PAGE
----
Martin Collins, reflecting on the term blessed and blessing, rendered into triviality by the prosperity gospel, cautions us not to be glibly equating God with a magic genie or spiritual automatic pill- dispenser. Material blessings do not necessarily equat. . .
Some scriptures seem to say that all one needs to do is ask God in prayer for whatever the heart desires, and He will grant it like a genie rubbed from his lamp.
Coveting begins as a desire. Human nature cannot be satisfied, nothing physical can satisfy covetousness, and joy does not derive from materialism.
Our biggest danger at this time is to be lured into spiritual drunkenness by the pagan Babylonian system. Our God is not what we say we worship but whom we serve.
In the Bible, eating can be a symbol of fornication. Like Jacob and Christ, we must learn to curb our appetites, learning to distinguish holy from profane.
David Grabbe warns us that the Day of the Lord will be a fearful time of judgement, darkness, and horror. The Scriptures provide no grounds for anyone to assume that God is on his side during this time; misguided self-assurance is the sole basis for the pr. . .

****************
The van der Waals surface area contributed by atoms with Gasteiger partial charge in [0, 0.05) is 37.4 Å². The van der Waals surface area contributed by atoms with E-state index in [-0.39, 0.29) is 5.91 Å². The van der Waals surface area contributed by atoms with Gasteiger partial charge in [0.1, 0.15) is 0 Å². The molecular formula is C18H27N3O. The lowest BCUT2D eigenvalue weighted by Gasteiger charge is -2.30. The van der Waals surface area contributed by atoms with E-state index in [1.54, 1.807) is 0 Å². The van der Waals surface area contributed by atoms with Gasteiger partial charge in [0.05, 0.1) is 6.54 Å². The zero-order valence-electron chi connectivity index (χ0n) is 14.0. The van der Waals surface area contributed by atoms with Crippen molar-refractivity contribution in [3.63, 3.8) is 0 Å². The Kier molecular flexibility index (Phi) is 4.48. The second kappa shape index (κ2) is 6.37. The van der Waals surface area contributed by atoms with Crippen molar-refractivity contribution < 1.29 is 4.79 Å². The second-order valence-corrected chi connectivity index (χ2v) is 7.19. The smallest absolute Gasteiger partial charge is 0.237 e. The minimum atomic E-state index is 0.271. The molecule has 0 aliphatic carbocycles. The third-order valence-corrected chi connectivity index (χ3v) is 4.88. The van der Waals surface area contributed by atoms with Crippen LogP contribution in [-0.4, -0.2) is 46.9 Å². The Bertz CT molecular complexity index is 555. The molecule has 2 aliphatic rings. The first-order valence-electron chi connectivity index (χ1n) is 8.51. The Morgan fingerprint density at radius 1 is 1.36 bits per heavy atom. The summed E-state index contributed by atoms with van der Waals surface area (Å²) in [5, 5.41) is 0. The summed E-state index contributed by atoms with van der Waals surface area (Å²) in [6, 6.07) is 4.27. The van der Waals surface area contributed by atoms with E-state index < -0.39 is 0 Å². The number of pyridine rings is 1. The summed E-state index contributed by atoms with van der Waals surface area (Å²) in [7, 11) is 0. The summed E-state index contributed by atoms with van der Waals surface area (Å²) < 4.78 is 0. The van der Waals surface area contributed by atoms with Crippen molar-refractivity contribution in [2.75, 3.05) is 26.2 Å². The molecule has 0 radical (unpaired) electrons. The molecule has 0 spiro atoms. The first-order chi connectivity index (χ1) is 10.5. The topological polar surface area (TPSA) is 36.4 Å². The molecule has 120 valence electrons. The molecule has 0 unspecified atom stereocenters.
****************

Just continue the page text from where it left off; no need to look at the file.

Men have searched for centuries for the keys to success in life. Many have found rules to live by to bring them physical wealth and well-being, but all of them have neglected the most important factor: God!
While the indwelling of God's Spirit certainly produces abundance, it is more accurate to say that oil and the Holy Spirit are often parallel, not equivalent.
Non-Christians tend to see Christianity as an utterly boring, rigid way of life. However, Jesus says He came to give His disciples abundant life. Here's how.
Our love for beauty must be coupled with love for righteousness and holiness. Our relationship with Christ must take central place in our lives, displacing all else.
John Ritenbaugh, reflecting on the thesis of Eric Hoffer's book, The True Believer, agrees that all mass movements share a cluster of similar characteristics. Although Herbert W. Armstrong, through his advertising acumen, was able to create in a peoples' m. . .
Members of God's church usually come home from the Feast of Tabernacles with renewed spiritual vigor. Yet, we are painfully aware that some fall away each year. John Ritenbaugh shows that we must actively seek God and His righteousness to ensure that we wi. . .